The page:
Live film scores, performed in sync with specially prepared versions of the movies, are a booming business in orchestral music. Orchestras around the world routinely see sellouts for live performances of the scores to films like E.T. the Extra-Terrestrial, Harry Potter and the Sorcerer's Stone, and Home Alone.
Notice something all of those movies have in common? A composer: John Williams. A singular talent who holds a unique place in both movie history (only Walt Disney has more Oscar nominations) and music history (there's no more popular living composer, bar none), Williams is most famously responsible for the scores to eight Star Wars movies — including the original trilogy (1977-1983), the prequel trilogy (1999-2005), The Force Awakens sequel (2015) and this year's forthcoming Last Jedi.
Both because of the genius of Williams's scoring and the unmatched pop-culture ubiquity of the franchise, the Star Wars films were the holy grail of live-score performance. Now, at last, they've made their debut in that format, courtesy of the New York Philharmonic. In performances starting Sept. 15 and concluding this past Saturday, Oct. 7, the Philharmonic performed the scores to all three films in the original trilogy as well as the wildly popular Force Awakens.
The controversial prequels, understandably, have been left on the shelf for now. If there was anything about the prequels that didn't inspire fans to furrow their brows, it was Williams's music, which helps to tug us in to the epic of Anakin Skywalker's fall despite some questionable filmmaking choices by Lucas. Now that the lightsaber has been passed from Lucas to a younger generation of directors, it's Williams's music that remains the irreplaceable backbone of the entire franchise. Michael Giacchino did a fine job with the "Star Wars story" Rogue One, but it just wasn't the same.
Williams himself was unsure whether it would even be possible to perform the Star Wars scores live, he told me when I interviewed him for a Playbill article about the Philharmonic performances. Unlike traditional symphonic scores, film scores aren't written with the expectation that orchestra members will have to play them in continuous sequence: the scores are typically recorded in short bursts. The brass-heavy Star Wars scores are particularly athletic during the long battle sequences, but with a single intermission (as is typical for live score performances), the Philharmonic players proved themselves more than up to the task.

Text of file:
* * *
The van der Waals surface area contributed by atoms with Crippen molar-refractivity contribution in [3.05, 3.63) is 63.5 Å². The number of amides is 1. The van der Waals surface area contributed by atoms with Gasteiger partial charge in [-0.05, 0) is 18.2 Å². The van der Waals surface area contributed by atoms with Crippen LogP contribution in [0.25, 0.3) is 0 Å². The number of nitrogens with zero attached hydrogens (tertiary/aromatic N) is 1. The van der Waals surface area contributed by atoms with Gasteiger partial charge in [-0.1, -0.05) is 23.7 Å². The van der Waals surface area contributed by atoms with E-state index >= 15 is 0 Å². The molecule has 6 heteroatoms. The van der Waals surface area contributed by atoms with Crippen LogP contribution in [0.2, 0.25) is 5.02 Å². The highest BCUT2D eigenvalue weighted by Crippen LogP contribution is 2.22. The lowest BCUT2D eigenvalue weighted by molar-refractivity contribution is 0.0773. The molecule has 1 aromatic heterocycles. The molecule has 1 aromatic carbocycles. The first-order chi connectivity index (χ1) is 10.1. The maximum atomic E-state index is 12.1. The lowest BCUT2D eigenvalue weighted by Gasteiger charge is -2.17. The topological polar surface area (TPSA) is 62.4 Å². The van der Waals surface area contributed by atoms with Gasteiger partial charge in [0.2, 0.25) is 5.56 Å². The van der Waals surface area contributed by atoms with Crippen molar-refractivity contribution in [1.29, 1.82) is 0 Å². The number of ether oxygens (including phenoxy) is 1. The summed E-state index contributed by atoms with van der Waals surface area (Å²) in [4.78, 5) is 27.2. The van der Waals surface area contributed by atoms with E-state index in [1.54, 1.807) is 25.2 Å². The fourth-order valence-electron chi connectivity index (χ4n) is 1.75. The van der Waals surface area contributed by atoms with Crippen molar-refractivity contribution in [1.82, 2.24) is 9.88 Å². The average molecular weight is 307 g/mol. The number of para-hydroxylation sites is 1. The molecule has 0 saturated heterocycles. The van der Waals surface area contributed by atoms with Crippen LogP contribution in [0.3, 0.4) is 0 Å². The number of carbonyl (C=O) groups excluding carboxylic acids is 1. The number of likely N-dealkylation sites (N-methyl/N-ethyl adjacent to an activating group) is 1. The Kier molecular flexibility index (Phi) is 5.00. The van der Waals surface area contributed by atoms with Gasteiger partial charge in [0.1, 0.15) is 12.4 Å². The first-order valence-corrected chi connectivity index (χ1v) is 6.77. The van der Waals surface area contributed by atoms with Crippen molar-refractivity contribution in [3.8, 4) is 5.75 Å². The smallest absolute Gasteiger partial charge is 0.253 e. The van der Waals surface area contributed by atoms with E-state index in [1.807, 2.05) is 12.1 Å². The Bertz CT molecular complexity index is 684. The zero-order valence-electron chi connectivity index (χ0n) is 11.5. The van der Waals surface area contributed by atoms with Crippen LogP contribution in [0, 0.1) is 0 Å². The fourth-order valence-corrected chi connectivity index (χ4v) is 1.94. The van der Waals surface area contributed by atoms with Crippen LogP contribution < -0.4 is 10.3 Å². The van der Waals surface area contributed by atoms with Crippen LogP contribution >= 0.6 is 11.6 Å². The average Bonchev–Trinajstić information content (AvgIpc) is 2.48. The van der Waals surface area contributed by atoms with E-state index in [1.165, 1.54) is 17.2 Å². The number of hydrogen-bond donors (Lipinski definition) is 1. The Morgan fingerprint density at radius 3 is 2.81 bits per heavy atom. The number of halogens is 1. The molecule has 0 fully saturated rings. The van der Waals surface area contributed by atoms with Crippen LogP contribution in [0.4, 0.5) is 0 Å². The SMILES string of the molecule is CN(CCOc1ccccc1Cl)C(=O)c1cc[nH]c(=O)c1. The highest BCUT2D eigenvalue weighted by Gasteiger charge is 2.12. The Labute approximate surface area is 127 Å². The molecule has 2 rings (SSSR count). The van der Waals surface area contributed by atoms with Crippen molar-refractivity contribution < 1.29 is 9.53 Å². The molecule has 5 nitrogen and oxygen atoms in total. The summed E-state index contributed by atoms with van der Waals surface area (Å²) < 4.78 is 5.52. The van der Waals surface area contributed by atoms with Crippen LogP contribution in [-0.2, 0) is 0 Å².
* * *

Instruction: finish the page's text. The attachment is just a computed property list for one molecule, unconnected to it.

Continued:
Darth Vader, R2-D2, and several Imperial troops stalked the elegant lobby of David Geffen Hall at Lincoln Center for last Thursday's performance of the score to Return of the Jedi. Some fans wore their own costumes, some dressed in formalwear, and some just wore shorts and t-shirts. It was a venue full of people intensely excited about live orchestral music, so much so that their cheers practically drowned out the famous 20th Century Fox fanfare when conductor David Newman raised his bow. The moment must have been particularly gratifying for Newman, whose father — famed film composer Alfred Newman — wrote that fanfare.
Seeing and hearing the music performed live in front of your eyes always enhances your appreciation of a film score, and such was certainly the case with Jedi. Three films into the series, Williams had already built a musical vocabulary of character and theme motifs, and the wonders he worked with them became remarkably clear under Newman's carefully-calibrated baton. Having heard the score innumerable times, it was remarkable for me to be able to look over to stage right and see harpist Nancy Allen pluck out the poignant final reprise of the Imperial March as Darth Vader breathed his last.
Hearing the score live also served as a reminder that Jedi is set almost entirely off the grid of George Lucas's Galactic Empire. Williams's music was integral to evoking first the remote, treacherous palace of Jabba the Hutt and then the bucolic but threatened woodland of the Ewoks. Rustic percussion, meant to suggest the Ewoks' own instruments (which ultimately include stormtrooper helmets), abounds. Some fudging was necessary to account for the absence of the men's choir that intones wordlessly during the Emperor's final scenes, but with the necessity of an expanded orchestra, there would hardly have been room for any more bodies on the stage.
Just as Luke held out hope for his father to return to the good side of the Force, we can hope that Lucasfilm — now owned by Disney — will return the original Star Wars trilogy to their rightful original versions. Lucas significantly altered the films starting with a 1997 Special Edition, and continuing into later home video releases. The results were appalling.
It's easy to understand why Lucas was disappointed in the limited mobility of the original Sy Snootles puppet, for example, but it's hard to understand why he still thinks the ostentatious and cartoonish CGI replacement achieved a more satisfying effect. Some day, if reason prevails, Lucasfilm will issue a properly restored edition of the unadorned original films. Until then, even in Geffen Hall, we have to put up with Greedo shooting first.
Even a Hayden Christensen cameo, though, couldn't mar the majesty of John Williams's glorious score. Now that the work of adapting the films for live score performance has been done, other orchestras can bring the Star Wars experience to their own communities; doubtless, such plans are already being laid. In the meantime, we can look forward to Dec. 15, when cinemas will come alive with yet another Star Wars score from a living legend who's still at it after 40 years.
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